47.07.055. Recovery of medical
assistance from estates
(a) The estate of an individual who received medical assistance payments is
subject to a claim for recovery of the medical assistance after the
individual's death that, except as provided in (b) of this section, may be
secured by a lien filed against the individual's real property during the
individual's lifetime if the
(1) individual was an inpatient in a nursing facility, intermediate care facility
for the mentally retarded, or other medical institution;
(2) department required the individual, as a condition of receiving medical
assistance under this chapter, to spend for medical expenses all but a
minimal amount of that individual's income; and
(3) department determined during the individual's lifetime, after notice and
opportunity for hearing, that the individual could not reasonably be expected
to be discharged from the institution and to return home.
(b) A lien may not be filed under (a) of this section against an individual's
home if the home is lawfully occupied by the individual's
(2) child under age 21;
(3) blind or disabled child as described in AS 47.25.615 (3) or (5) or 42
U.S.C. 1382(c); or
(4) sibling, if the sibling has an equity interest in the home and was residing
in the home for at least one year before the date of the individual's
admission to the institution.
(c) The state may not recover the costs of medical assistance under a lien
on a home under (a) of this section until after the death of the individual's
surviving spouse, if any, and only at a time when neither of the following is
lawfully residing in the home:
(1) a sibling of the individual who was residing in the individual's home for a
period of at least one year immediately preceding the date of the individual's
institutionalization and who has continuously resided in the home since the
institutionalization began; or
(2) a son or daughter of the individual who
(A) resided in the home for at least two years immediately preceding the
date of the individual's institutionalization;
(B) has continuously resided in the home since the institutionalization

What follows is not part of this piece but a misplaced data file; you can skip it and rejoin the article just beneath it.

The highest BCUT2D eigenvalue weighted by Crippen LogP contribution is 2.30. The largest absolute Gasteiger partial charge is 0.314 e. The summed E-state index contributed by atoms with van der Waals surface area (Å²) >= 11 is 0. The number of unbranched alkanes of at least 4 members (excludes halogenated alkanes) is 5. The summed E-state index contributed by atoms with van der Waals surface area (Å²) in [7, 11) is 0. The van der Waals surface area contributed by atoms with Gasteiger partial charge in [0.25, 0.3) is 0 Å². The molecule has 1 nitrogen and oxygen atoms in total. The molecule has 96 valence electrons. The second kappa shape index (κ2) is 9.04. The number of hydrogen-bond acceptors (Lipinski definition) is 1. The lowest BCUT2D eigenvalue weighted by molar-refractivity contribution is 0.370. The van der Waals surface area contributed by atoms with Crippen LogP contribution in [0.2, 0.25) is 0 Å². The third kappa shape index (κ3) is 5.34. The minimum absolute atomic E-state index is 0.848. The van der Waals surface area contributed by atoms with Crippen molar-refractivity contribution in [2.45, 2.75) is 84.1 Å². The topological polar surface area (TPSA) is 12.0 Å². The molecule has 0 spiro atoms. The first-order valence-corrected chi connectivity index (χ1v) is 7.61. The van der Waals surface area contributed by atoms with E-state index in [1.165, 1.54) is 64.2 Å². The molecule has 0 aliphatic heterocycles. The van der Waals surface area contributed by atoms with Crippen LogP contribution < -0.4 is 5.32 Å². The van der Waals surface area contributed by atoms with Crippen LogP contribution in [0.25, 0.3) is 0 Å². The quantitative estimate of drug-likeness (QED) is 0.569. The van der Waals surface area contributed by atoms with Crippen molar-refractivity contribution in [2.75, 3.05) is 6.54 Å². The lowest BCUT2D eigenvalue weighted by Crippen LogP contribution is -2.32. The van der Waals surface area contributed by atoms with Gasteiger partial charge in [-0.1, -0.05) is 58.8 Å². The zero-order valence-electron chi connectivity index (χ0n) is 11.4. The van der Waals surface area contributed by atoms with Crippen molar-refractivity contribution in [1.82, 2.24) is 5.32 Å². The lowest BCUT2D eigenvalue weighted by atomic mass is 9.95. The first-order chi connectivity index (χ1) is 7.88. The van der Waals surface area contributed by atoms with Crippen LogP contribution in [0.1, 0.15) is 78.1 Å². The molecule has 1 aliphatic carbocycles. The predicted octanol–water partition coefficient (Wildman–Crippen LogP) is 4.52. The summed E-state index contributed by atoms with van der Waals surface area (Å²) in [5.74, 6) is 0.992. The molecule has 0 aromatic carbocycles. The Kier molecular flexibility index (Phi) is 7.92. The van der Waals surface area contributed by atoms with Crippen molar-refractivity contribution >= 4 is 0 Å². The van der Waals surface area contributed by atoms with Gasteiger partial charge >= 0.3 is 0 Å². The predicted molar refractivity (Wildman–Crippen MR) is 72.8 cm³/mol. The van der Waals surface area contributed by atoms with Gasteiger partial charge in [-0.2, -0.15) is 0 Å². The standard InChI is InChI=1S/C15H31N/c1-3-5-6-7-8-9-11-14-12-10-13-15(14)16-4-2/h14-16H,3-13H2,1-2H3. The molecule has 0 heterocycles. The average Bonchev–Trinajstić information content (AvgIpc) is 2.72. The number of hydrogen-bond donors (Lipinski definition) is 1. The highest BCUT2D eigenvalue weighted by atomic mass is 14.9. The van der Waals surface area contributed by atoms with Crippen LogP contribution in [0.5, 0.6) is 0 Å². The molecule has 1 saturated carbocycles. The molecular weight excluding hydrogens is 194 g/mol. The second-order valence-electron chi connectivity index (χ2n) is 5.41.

(C) establishes to the department's satisfaction that the son or daughter
provided care to the individual that allowed the individual to reside in the
home rather than in an institution.
(d) A lien and claim authorized under (a) of this section are extinguished if,
during the individual's lifetime, the individual is discharged from the
institution and returns home. However, a new lien and claim are authorized
for subsequent expenses if the circumstances described in (a) of this
section occur after the individual returns home.
(e) In addition to recovery of medical assistance upon sale of property
subject to a lien authorized under (a) - (d) of this section, after an
individual's death, the individual's estate is subject to a claim for
reimbursement for medical assistance payments made on behalf of the
individual under this chapter for the following services to the extent that
those services were provided when the individual was 55 years of age or
(1) services received while an inpatient in a nursing facility, intermediate
care facility for the mentally retarded, or other medical institutions; and
(2) home and community-based services provided through a waiver
received from the federal government that allows home and community-
based services to be covered under this chapter for persons who are
(f) Other than a recovery upon sale of a home, a claim under this section
may be made only after the death of the individual's surviving spouse, if
any, and only at a time when the individual has no surviving child under age
21 and no surviving child who is blind or totally and permanently disabled.
(g) For purposes of AS 13.16.470 , the claims authorized under this section
are debts with preference under the laws of the state.
Tim Twomey, Assistant Attorney General
Department of Law (907)269-5168
Caitlin Shortell, Assistant Attorney General
Department of Law (907)269-8494
Recipient Help Line
If you are a recipient or a recipient
advocate and have questions about
Medicaid coverage, please call toll free 1
(800) 780-9972 statewide Monday through
Friday between 8 a.m. and 5 p.m.